Emergency Surgery During COVID (Part 2)

We left off in Part 1 realizing that I needed to go to surgery. As I wait for the doctors to come into my room and take me back to the OR to fix the bowel obstruction caused by CF, I make all my calls to my family. The emotions running through me are so high. My parents, siblings, and poor wife-to-be have to sit at home, helpless, knowing what I’m about to go through. I cannot begin to explain the fear going through my mind.

The last time I had this surgery it did not go well. It was a very, very hard recovery. The hardest part, other than going through this alone, is the fact that I just worked so unbelievably hard for the last three months at home getting in the amazing shape I am in, knowing I’m about to lose it all and then some.

Hoping to avoid a colostomy bag

Eventually, my surgeon came in and wheeled me into the OR for my bowel obstruction surgery. It is extremely difficult to even put this in writing. There is a possibility I could end up with a colostomy bag, which is something I absolutely do not want. I mean, who the hell would? To anyone who lives with one, you are the strongest human being in the world. I give my utmost respect to you.

The lifestyle I live is not one that would work well with that. I know most people that live with a bag can do just about anything anyone else can do. But being the stubborn man I am, my pride wouldn’t work well with it. It would crush me to oblivion.

Like most CFers, I have just had enough. I don’t want one. Period. Stop telling me it’s ok because it is just not ok. I would rather be told, "yup, it’s gonna suck." I would respect that a lot more.

Bowel obstruction surgery with CF

As I lay on the operating table, they ask me a few questions and then they ask if I have any questions before I go to sleep. I tell them to avoid the colostomy bag at all costs. I will fight to get this stomach working again, no matter how long it takes. And to please take good care of me. I have a girl at home waiting to marry me. Don’t ruin that.

The nurse smiled and held my hand and put me to sleep. I woke up in a lot of pain, and it took them a while to find the right dose of medication to help keep me comfortable. They gave me a PCA for pain control, and they also decided to put an epidural in. That was awful because I had to roll onto my side to have a spinal tap hours after having my stomach cut open. Good news is... NO COLOSTOMY BAG! Bad news is, they did major, major work. They spent about 5 hours clearing the obstruction out.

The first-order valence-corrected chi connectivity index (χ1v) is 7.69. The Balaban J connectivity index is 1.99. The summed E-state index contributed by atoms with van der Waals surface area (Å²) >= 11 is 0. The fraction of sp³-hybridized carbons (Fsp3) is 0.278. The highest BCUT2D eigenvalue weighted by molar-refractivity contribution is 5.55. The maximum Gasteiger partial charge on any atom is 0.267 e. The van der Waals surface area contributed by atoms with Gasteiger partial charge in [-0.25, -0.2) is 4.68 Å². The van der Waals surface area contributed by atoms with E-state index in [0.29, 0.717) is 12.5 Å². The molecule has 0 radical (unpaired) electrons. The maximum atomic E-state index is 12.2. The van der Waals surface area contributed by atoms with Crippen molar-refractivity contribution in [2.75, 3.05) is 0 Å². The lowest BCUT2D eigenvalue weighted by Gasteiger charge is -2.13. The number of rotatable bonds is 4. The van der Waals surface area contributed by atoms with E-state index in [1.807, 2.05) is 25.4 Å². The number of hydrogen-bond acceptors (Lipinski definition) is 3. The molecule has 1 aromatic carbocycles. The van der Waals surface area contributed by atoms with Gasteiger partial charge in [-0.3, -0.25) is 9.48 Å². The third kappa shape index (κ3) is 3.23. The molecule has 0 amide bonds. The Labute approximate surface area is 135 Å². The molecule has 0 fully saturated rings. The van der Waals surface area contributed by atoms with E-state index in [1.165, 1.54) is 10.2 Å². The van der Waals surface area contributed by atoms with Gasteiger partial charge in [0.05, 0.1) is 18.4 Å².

Results of the surgery

Eventually, once I was a little more awake, my surgeon came to talk to me to explain what they did. Basically, all the surgeries I’ve had in the past on my abdomen have caused lots and lots of adhesions, which in turn caused the bowel obstruction. My doctor said he cleared out the adhesions that caused the blockage. He told me my intestines were kinked like a garden hose gets kinked to stop the flow of water. He said they didn’t want to cut into my bowels because that would have required a colostomy bag.

They basically massaged the bowels to help stimulate them when I woke up. The only problem is, there is no telling how long it’s going to take in order for them to wake up. Usually, for someone without CF, it could take 3-4 days for their digestive system and bowels to wake up and start moving again.

Three days go by and I use the bathroom for the first time. Good sign. Maybe it’s not going to take me as long as they thought. So they decide to pull the NG tube, wait 24 hours, and see how I do. If I get nauseous or can’t keep down my food that means I am not ready and the tube could be put back in.


Well, 24 hours go by and I’m as nauseous as can be. Just the look of food makes me sick. They ask me to try and drink a little and try some jello to see what happens. I tried and failed, throwing it all up within a matter of hours. I was crushed. At this point, I knew I was going to be here for a very long time. This is a major set back.

The next morning they decided to reinsert the NG tube. They did an x-ray and another CT scan and told me I have a post-op ileus. I am really in for it now. Just when I thought I might be going home, this is where it gets really, really hard.

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